Edinburgh - Winning may not be everything in sport, but as
far as England coach Eddie Jones is concerned it sure beats being
Rugby union is much-given to bouts of soul-searching that
see its complicated rule book repeatedly tinkered with in a bid to provide a
better spectacle for fans.
But a lack of spectators is unlikely to be an issue when Six
Nations champions England face Scotland in Edinburgh on Saturday for the latest
edition of rugby's foundation Test, a fixture first played in 1871.
The cliche of a Calcutta Cup clash at Murrayfield is that
this is always the one match where, roared on by a home crowd, the Scots can
throw a spanner in the works of an English juggernaut thanks to a combination
of passion and native wit.
Since Gregor Townsend, something of a mercurial playmaker in
his time as a Scotland international, took over as coach last year, the Scots
have indeed won plaudits for their attacking play while also enjoying some
notable wins over Australia.
No one has embodied their spirit of adventure more than Finn
Russell. But, like the child in the nursery rhyme, when the fly-half is good
"he's very, very good and when he's bad he's horrid".
Scotland suffered a 34-7 defeat by Wales in their tournament
opener and while they beat France 32-26 last time out, victory was only
achieved after Townsend took off the faltering Russell and moved Greig Laidlaw
from scrumhalf to flyhalf.
By contrast England, who've won 24 of their 25 Tests under
Jones since the Australian launched his Red Rose career with a 15-9 win at
Murrayfield in 2016, have enjoyed a pair of victories in the opening two
rounds, seeing off Italy 46-15 in Rome before edging Wales 12-6 at Twickenham.
"What we want to know about ourselves is that we can
tough it out in any situation," said Jones, who has recalled No 8 Nathan
Hughes in place of the injured Sam Simmonds in the only change to his starting
"Don't ask me about style because style is irrelevant.
Style is Ralph Lauren, or whatever brand you want it to be. Hugo Boss, Mont
Blanc - they come in and out. But resilience and toughness stays and that is
what we are trying to develop," added Jones, whose over-riding goal with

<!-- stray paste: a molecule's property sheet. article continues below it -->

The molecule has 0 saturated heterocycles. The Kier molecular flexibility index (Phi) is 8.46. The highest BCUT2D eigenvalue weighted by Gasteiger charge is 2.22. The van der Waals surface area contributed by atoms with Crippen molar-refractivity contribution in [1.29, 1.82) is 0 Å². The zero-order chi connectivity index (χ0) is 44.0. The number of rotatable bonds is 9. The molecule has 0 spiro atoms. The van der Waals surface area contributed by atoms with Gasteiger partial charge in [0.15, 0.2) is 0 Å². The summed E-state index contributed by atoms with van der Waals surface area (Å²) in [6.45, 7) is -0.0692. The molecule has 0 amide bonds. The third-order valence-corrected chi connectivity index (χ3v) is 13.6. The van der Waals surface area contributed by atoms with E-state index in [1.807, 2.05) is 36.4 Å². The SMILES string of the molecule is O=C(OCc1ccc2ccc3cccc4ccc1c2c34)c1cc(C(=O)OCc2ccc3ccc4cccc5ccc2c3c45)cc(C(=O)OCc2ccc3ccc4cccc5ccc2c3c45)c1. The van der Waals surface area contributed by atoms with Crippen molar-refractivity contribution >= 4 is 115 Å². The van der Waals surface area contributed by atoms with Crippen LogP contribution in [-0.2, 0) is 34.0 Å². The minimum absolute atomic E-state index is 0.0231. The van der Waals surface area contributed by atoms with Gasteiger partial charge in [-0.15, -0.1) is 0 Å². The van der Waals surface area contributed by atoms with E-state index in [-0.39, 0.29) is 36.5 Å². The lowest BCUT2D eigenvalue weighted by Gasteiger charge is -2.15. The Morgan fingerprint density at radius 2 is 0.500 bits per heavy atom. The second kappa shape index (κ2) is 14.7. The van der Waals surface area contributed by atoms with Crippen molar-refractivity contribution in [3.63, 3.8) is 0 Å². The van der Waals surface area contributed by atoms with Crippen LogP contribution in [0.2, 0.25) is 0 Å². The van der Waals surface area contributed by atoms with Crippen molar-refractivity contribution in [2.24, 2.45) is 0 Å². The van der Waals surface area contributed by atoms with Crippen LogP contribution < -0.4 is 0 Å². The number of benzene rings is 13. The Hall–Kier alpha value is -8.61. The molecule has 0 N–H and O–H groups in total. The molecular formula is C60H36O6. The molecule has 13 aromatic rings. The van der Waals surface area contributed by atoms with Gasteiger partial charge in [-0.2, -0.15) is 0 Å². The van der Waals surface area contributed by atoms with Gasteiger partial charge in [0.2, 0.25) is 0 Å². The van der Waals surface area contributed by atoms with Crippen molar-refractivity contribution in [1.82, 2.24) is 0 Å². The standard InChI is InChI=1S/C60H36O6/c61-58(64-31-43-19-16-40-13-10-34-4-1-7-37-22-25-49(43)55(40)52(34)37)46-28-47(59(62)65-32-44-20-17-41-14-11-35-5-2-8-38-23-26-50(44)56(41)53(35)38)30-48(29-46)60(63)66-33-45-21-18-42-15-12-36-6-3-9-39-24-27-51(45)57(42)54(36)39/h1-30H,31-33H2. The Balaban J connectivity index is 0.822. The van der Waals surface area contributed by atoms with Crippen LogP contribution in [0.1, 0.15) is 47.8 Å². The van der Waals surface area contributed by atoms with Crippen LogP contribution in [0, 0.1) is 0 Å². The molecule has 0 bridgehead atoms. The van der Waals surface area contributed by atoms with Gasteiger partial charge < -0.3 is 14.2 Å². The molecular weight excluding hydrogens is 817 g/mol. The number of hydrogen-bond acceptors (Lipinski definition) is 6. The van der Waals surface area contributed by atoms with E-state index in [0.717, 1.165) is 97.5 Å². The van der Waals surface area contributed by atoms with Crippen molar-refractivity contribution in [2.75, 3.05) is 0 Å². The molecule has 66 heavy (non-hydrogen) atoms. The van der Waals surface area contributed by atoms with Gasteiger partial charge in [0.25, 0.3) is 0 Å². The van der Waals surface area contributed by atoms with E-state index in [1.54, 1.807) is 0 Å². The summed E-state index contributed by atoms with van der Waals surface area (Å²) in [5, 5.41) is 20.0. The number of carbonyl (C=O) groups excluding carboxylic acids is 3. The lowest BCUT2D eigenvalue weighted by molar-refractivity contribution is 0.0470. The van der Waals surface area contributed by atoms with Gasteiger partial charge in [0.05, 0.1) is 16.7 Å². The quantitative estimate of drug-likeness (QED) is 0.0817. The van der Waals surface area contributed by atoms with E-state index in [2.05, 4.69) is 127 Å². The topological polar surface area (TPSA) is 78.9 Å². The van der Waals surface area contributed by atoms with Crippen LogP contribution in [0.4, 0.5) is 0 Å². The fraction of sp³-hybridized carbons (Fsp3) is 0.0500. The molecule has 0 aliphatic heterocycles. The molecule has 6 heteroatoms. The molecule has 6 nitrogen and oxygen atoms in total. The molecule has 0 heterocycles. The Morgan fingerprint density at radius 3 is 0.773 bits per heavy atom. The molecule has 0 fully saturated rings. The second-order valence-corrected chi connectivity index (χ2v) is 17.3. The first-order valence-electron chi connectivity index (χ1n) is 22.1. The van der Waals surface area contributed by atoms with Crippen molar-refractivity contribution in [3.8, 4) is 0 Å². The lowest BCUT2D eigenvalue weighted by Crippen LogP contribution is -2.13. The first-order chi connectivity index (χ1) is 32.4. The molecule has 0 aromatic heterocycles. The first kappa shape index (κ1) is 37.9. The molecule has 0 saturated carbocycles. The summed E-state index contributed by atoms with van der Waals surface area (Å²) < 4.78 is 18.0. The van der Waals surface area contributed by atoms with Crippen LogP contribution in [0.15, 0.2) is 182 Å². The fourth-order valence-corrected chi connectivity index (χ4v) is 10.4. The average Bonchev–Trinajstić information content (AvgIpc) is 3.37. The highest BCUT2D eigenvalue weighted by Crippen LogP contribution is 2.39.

England is to win next year's World Cup in Japan.
Jones, Australia's coach when they lost the 2003 World Cup
final to England, underlined his point by adding: "Test match rugby is
about winning, it's not about entertainment...If you want to just entertain
people, you generally find you are not in the job too long."
Dylan Hartley has been captain for all but one of England's
Tests under Jones and Saturday will see the Northampton hooker become the
country's second-most capped player when he surpasses Jonny Wilkinson's mark of
"Dylan is not driven by personal milestones. He has
given the team leadership. He has accepted and understood the responsibility
more," Jones said.
As for Russell, Jones added: "He is a talented boy and
he showed against France that he can be world-class, but any 10 under pressure
has to find a way to play well."
Townsend, who has named an unchanged XV, said Russell's
place was never under threat.
"There was no doubt he would start (against
England)," Townsend said of the Glasgow stand-off.
The worry for Scotland, who came from behind to beat France,
is that recovering from a sluggish start against England last year, is
something else entirely particularly if Jones's men can, as they did in a
dominating 61-21 Calcutta Cup win at Twickenham last year, cut through an often
fragile midfield defence.
Townsend, learning from Jones's example perhaps, none too
subtly hinted that veteran referee Nigel Owens should be on the lookout for
England straying offside.
"It will be interesting to see whether they stay
onside," Townsend said, prompting Jones to reply: "If he (Townsend)
wants to talk about the referee, let him talk about that - I'm concentrating on
the game; that's all I'm worrying about."